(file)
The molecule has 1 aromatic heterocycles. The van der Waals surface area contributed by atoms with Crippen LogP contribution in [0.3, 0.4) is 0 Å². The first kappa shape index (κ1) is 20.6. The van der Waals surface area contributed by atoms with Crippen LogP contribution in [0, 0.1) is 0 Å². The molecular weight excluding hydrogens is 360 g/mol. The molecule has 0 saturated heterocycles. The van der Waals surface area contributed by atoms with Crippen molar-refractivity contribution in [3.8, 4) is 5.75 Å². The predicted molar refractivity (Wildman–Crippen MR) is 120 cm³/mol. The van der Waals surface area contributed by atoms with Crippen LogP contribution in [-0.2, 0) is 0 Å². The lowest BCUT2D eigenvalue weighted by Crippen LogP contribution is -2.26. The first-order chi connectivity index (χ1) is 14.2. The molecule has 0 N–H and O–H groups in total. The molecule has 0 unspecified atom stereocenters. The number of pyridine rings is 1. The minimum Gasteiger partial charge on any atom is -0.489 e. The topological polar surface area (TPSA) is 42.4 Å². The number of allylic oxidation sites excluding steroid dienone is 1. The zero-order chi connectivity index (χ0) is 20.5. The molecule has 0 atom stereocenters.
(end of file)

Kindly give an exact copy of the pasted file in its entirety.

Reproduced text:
The molecule has 1 aromatic heterocycles. The van der Waals surface area contributed by atoms with Crippen LogP contribution in [0.3, 0.4) is 0 Å². The first kappa shape index (κ1) is 20.6. The van der Waals surface area contributed by atoms with Crippen LogP contribution in [0, 0.1) is 0 Å². The molecular weight excluding hydrogens is 360 g/mol. The molecule has 0 saturated heterocycles. The van der Waals surface area contributed by atoms with Crippen molar-refractivity contribution in [3.8, 4) is 5.75 Å². The predicted molar refractivity (Wildman–Crippen MR) is 120 cm³/mol. The van der Waals surface area contributed by atoms with Crippen LogP contribution in [-0.2, 0) is 0 Å². The lowest BCUT2D eigenvalue weighted by Crippen LogP contribution is -2.26. The first-order chi connectivity index (χ1) is 14.2. The molecule has 0 N–H and O–H groups in total. The molecule has 0 unspecified atom stereocenters. The number of pyridine rings is 1. The minimum Gasteiger partial charge on any atom is -0.489 e. The topological polar surface area (TPSA) is 42.4 Å². The number of allylic oxidation sites excluding steroid dienone is 1. The zero-order chi connectivity index (χ0) is 20.5. The molecule has 0 atom stereocenters.